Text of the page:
Things People Who Love their Work do Differently

When employees feel like they “rent” their jobs, they feel less goodwill and motivation.

People who love their job exhibit certain traits that are not common with people who detest what they do. One of the world’s leading experts in the science of hope, Dr. Shane Lopez, conducted a study on people who love their jobs in order to learn what they do differently. When he asked almost 8,500 working Americans whether they loved their jobs, only 13% said yes. He presented his findings in a TEDx talk in 2015, and he opined that one factor driving such high levels of disengagement at work could be the lack of autonomy or ownership people have on the job. When employees feel like they “rent” their jobs, they feel less goodwill and motivation. On the other hand, Dr. Lopez discovered that people who love their jobs do these things regularly:

 

They largely spend most of their time on things they’re well versed in.

Continuing to excel at the things you do well – like tacking technical tasks or writing business proposals – is much easier than trying to improve in the areas where you’re struggling (and perhaps have always struggled). Plus, the satisfaction you feel from doing a good job will go a long way when it comes to general fulfillment. Playing to your unique strengths will make you more confident and increase the likelihood that you’ll want to operate at your highest level, which is basically a prerequisite to enjoying what you do for work.

 

People who like their job, more often than not, also like their co-workers.

When you’re comfortable with the people you work with every day, it’s easier to be your authentic self. There’s more space for your creativity and productivity, and also room for you to vent your frustrations (which is needful from time to time). This means you’re more likely to share your goals (no matter how ambitious it might sound) and to express your opinions (even if they differ from everyone else’s). You don’t have to force yourself to become best friends with every single person in the office, but you should make an effort to have a genuine work relationship with your colleagues since it’s been shown to lead to more engagement and satisfaction at work.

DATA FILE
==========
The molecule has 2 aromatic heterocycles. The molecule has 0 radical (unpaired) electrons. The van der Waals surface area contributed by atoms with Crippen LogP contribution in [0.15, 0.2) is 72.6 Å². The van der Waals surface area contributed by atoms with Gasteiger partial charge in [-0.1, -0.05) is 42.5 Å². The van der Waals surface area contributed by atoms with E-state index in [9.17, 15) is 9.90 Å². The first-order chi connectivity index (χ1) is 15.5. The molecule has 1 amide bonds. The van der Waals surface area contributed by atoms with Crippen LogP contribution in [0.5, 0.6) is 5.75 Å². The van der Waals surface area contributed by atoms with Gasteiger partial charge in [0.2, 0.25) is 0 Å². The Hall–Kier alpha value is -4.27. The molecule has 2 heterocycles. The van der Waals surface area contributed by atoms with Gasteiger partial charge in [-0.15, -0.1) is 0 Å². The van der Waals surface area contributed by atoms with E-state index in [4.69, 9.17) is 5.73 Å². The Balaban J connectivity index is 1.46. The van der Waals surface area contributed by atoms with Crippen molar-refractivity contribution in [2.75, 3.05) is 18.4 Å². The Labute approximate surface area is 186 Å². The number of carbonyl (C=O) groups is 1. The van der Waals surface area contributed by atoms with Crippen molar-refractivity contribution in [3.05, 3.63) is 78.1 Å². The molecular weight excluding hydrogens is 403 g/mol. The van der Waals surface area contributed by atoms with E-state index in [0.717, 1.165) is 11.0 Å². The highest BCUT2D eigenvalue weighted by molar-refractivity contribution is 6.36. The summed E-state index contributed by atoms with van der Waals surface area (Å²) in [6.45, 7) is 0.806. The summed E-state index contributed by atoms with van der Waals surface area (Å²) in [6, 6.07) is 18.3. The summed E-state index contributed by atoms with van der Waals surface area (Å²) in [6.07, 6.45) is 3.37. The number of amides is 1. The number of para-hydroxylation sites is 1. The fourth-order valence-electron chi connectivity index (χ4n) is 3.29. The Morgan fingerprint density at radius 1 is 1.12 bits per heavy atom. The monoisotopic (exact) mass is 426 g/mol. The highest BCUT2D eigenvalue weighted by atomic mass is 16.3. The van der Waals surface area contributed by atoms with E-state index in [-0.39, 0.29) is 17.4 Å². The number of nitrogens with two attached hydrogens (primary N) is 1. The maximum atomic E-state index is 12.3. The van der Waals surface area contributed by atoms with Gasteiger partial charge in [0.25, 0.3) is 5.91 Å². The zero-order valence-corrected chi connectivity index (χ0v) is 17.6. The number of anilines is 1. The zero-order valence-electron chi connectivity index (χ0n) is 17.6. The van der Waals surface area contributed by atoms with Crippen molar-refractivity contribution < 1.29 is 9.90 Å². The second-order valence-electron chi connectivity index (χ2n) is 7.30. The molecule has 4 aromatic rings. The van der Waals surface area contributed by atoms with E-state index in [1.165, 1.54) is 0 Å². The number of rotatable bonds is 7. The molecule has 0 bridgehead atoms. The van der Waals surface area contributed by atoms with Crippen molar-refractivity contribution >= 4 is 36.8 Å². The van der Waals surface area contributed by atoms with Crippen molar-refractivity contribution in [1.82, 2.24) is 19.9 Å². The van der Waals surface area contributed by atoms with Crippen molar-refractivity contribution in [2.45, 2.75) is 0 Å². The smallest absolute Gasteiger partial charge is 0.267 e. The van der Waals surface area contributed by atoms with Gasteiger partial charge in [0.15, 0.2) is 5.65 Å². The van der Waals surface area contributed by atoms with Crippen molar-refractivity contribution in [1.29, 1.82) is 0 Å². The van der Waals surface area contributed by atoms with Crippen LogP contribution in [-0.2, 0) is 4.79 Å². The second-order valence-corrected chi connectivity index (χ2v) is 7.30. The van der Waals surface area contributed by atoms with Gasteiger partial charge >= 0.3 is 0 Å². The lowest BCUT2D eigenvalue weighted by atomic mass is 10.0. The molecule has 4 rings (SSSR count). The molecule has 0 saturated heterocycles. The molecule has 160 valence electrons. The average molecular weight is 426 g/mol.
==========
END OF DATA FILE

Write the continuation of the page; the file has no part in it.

People who enjoy their work set career goals

This enables them to have a sense of direction, motivation, and accountability. People who love their jobs know this and are always striving towards something. Whether it’s getting a promotion, a title change, or more freedom, there’s a constant desire to achieve. And because there’s always something else to look forward to (learning a new skill, finding a new mentor, becoming a mentor), there’s little time for things to feel stale.

 

If you’re sad at your job, ask yourself if you’ve done everything you can to improve the situation. Have you tried to accept the parts you can’t change (like the office interior decor)? Do you throw yourself into a work you have a chance to succeed in? Do you celebrate yourself when you complete a project or receive praise from your team? Do you approach each day with at least a neutral mindset, hopeful for good things to come as opposed to? Obviously, there are certain situations that no amount of acceptance or willed positivity can fix, but dire scenarios aside, see if you can change your perspective by following these tips.